(Natural News) Scammers are sending more than 376 million fraudulent text messages to Americans on a daily basis to steal their money or clone their voices.
These scam messages claim that the victims’ accounts on different tech platforms are frozen or that their credit cards are expired. The scammers then urge victims to click on a link that asks for the targets’ personal information.
Another kind of scam, though more obscure than the latter, informs potential targets about a job opportunity. However, they must call a number at a particular time.
Those who call this number will find that the other person on the line isn’t actually a person, but an artificial intelligence (AI) tool to capture and clone their voice. If the victim calls and speaks over the phone for a few seconds, scammers can then use the victim’s voice clip to scam others.
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According to a Federal Communications Commission (FCC) report, the number of robotext scam complaints between 2015 and 2022 soared from 3,300 to 18,900. It also added that in 2021 alone, Americans lost $10 billion to these scams.
“Scam artists have found that sending us messages about a package you never ordered or a payment that never went through, along with a link to a shady website, is a quick and easy way to get us to engage on our devices and fall prey to fraud,” FCC Chairwoman Jessica Rosenworcel declared in a statement.
The Federal Trade Commission warned Americans against these scams.
“If you get a text message you weren’t expecting and it asks you to give some personal or financial information, don’t click on any links. Legitimate companies won’t ask for information about your account by text. If you think the message might be real, contact the company using a phone number or website you know is real. Not the information in the text message.”
Companies also warn against text scams
The scammers are also mentioning well-known names – such as Netflix and Amazon – to trick their victims into giving up their personal information.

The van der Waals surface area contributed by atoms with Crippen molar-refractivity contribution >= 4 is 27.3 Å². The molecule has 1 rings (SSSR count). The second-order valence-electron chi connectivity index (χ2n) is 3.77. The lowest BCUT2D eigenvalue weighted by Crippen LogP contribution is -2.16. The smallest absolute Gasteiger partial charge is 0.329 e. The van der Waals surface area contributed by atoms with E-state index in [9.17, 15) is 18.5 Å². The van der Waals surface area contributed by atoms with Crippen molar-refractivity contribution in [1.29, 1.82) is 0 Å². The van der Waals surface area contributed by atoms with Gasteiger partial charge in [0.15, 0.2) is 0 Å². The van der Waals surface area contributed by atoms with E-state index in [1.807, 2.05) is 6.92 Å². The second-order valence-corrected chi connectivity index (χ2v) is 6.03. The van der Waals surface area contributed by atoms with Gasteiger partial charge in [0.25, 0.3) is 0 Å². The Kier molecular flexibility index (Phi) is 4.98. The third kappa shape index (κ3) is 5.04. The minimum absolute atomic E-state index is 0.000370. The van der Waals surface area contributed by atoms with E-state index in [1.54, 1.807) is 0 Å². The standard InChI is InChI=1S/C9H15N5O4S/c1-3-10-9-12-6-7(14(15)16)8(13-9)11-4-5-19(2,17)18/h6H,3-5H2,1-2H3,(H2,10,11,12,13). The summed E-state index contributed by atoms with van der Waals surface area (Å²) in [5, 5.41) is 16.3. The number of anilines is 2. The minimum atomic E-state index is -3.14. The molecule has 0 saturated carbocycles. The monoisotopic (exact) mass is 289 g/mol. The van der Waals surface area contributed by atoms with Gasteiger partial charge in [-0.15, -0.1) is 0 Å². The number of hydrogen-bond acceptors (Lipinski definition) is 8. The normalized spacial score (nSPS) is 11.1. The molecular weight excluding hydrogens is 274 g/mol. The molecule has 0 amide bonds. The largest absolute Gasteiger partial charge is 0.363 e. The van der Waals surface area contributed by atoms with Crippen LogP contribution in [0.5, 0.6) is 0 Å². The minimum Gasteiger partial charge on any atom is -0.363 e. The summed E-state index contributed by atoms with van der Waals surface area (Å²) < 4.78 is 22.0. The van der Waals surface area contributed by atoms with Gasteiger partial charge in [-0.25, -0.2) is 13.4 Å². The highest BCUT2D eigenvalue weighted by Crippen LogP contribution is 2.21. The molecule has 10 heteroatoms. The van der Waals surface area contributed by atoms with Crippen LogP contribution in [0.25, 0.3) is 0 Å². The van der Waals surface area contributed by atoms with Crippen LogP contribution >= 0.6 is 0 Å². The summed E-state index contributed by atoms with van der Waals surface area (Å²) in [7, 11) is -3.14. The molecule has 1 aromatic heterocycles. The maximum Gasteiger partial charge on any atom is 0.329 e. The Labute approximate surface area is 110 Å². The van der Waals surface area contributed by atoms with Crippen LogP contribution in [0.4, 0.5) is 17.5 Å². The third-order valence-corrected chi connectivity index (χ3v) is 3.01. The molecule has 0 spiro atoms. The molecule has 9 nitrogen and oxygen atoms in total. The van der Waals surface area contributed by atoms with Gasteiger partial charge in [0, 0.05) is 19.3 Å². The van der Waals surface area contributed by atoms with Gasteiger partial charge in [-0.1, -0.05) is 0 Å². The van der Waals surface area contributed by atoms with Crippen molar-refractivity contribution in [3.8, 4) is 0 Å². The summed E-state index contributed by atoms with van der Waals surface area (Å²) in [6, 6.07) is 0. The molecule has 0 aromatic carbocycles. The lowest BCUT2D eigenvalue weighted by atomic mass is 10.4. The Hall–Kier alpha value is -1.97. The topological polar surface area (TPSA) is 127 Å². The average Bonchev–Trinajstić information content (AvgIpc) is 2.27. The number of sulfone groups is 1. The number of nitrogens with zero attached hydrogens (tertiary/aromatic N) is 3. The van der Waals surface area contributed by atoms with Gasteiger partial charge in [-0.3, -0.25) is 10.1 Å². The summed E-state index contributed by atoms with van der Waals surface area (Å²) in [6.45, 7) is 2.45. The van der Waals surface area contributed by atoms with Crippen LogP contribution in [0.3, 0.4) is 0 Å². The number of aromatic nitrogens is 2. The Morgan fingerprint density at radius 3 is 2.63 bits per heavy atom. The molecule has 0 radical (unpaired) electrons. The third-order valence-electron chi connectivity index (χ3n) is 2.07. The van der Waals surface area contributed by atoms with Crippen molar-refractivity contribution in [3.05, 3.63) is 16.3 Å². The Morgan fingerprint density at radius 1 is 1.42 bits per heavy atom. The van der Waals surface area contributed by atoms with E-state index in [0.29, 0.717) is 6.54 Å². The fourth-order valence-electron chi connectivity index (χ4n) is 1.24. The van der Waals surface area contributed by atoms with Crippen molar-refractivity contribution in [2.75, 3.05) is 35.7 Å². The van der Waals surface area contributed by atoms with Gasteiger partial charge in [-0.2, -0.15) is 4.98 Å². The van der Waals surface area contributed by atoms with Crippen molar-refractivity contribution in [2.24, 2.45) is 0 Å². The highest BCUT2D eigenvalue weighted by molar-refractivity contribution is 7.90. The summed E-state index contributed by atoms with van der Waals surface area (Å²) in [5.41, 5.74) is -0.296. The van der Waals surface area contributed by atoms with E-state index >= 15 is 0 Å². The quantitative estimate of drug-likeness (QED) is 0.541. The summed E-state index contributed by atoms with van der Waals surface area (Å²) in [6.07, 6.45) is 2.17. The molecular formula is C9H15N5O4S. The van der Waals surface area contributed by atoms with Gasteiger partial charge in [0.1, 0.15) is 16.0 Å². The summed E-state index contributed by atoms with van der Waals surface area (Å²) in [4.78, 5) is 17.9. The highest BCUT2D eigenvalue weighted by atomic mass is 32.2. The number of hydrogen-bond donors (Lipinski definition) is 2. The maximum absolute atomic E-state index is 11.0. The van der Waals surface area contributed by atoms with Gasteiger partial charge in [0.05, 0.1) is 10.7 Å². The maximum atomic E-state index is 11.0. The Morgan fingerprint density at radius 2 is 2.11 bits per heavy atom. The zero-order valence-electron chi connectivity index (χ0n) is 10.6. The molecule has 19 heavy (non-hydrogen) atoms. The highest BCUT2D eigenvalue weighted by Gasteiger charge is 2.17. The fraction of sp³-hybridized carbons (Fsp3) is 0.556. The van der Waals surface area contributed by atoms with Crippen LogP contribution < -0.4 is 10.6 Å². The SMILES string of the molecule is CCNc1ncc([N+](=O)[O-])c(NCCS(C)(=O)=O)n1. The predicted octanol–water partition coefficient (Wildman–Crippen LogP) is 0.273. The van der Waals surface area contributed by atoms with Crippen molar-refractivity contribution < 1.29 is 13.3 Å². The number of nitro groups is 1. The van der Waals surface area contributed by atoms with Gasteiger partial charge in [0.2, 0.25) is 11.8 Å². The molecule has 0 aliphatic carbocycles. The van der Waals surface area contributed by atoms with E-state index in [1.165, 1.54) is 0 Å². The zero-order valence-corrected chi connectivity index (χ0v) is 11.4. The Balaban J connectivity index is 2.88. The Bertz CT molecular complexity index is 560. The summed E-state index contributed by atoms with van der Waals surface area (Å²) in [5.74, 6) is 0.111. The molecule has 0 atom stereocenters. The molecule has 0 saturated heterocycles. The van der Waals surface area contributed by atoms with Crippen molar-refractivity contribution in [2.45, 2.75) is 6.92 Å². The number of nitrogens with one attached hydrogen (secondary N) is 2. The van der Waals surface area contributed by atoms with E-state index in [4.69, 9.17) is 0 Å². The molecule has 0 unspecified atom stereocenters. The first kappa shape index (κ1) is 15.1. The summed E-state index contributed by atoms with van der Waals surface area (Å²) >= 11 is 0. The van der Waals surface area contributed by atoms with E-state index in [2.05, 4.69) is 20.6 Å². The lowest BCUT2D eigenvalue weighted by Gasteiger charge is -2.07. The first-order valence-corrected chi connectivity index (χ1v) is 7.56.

The streaming platform issued a statement, warning Americans about schemes declaring their their account is on hold and that there is a problem with their latest billing information. It said that the notice urges recipients to act within 48 hours by clicking on a link to fix the issue before their account is permanently suspended.
Users who click on the link will be brought to a site resembling that of Netflix’s official website. They will then be asked to re-enter their credit card information, which the scammer then steals.
Amazon is also being name-dropped for these fraudulent actions the deceive people into giving scammers their personal details. The Big Tech company headed by Jeff Bezos advised people not to share their personal info. (Related: Amazon Echo devices can be exploited by hackers to steal your bank account information.)
There are two types of scams involving Amazon. The first one involves users’ accounts being suspended after a security check, with a link being provided to “confirm” their credentials. The second one involves a purported purchase of a high-priced product alongside a number for victims to clarify if the purchase was a mistake.
Last May, the Better Business Bureau (BBB) issued a warning after people received text messages from a bank, alerting them to a fraudulent activity or an update to a financial account.
The BBB said scammers will use the opportunity to acquire a person’s banking information, such as a website asking for an ATM card number and PIN under the guise of reactivating one’s ATM card. It added the link may download malicious software that provides scammers access to anything on the phone.
Follow Glitch.news for more news about hackers using scam text messages.
Watch this video with 10 tips about improving online security and stopping hackers.
This video is from the Hackers Beware channel on Brighteon.com.
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Security alert: Experts warn about major flaws in 4G and 5G networks that let anyone listen in, send fake messages, or track your location.
Free AI voice generation software successfully hacked into bank accounts using simulated voices.
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